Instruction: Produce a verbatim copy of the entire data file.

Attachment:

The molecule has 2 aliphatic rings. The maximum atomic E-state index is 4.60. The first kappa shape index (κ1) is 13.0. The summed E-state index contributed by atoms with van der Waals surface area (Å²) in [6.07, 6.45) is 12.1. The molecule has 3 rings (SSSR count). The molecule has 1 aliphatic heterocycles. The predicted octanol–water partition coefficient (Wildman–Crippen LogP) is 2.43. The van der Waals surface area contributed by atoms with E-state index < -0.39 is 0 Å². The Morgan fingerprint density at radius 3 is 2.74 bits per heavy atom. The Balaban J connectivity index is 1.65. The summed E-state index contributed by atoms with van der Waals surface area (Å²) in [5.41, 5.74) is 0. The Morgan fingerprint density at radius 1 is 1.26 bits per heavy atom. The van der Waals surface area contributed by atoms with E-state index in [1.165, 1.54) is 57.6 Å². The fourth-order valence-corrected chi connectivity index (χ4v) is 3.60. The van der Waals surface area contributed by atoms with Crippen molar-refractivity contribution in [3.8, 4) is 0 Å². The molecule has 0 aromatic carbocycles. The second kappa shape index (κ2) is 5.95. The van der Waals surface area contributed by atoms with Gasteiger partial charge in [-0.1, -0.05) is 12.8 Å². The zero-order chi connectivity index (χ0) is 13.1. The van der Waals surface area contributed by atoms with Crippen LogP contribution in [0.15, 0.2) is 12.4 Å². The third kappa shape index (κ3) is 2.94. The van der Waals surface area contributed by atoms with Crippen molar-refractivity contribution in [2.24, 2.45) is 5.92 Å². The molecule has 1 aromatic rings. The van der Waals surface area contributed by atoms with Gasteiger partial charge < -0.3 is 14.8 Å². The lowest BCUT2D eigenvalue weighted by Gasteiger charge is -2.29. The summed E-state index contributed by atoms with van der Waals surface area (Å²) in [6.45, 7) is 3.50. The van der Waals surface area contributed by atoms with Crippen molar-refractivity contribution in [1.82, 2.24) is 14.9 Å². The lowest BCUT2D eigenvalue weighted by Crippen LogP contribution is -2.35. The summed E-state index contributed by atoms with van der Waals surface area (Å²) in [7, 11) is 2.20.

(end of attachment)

The molecule has 2 aliphatic rings. The maximum atomic E-state index is 4.60. The first kappa shape index (κ1) is 13.0. The summed E-state index contributed by atoms with van der Waals surface area (Å²) in [6.07, 6.45) is 12.1. The molecule has 3 rings (SSSR count). The molecule has 1 aliphatic heterocycles. The predicted octanol–water partition coefficient (Wildman–Crippen LogP) is 2.43. The van der Waals surface area contributed by atoms with E-state index < -0.39 is 0 Å². The Morgan fingerprint density at radius 3 is 2.74 bits per heavy atom. The Balaban J connectivity index is 1.65. The summed E-state index contributed by atoms with van der Waals surface area (Å²) in [5.41, 5.74) is 0. The Morgan fingerprint density at radius 1 is 1.26 bits per heavy atom. The van der Waals surface area contributed by atoms with E-state index in [1.165, 1.54) is 57.6 Å². The fourth-order valence-corrected chi connectivity index (χ4v) is 3.60. The van der Waals surface area contributed by atoms with Crippen molar-refractivity contribution in [3.8, 4) is 0 Å². The molecule has 0 aromatic carbocycles. The second kappa shape index (κ2) is 5.95. The van der Waals surface area contributed by atoms with Gasteiger partial charge in [-0.1, -0.05) is 12.8 Å². The zero-order chi connectivity index (χ0) is 13.1. The van der Waals surface area contributed by atoms with Crippen LogP contribution in [0.15, 0.2) is 12.4 Å². The third kappa shape index (κ3) is 2.94. The van der Waals surface area contributed by atoms with Crippen molar-refractivity contribution in [2.24, 2.45) is 5.92 Å². The molecule has 1 aromatic rings. The van der Waals surface area contributed by atoms with Gasteiger partial charge < -0.3 is 14.8 Å². The lowest BCUT2D eigenvalue weighted by Gasteiger charge is -2.29. The summed E-state index contributed by atoms with van der Waals surface area (Å²) in [6.45, 7) is 3.50. The van der Waals surface area contributed by atoms with Crippen molar-refractivity contribution in [1.82, 2.24) is 14.9 Å². The lowest BCUT2D eigenvalue weighted by Crippen LogP contribution is -2.35. The summed E-state index contributed by atoms with van der Waals surface area (Å²) in [7, 11) is 2.20.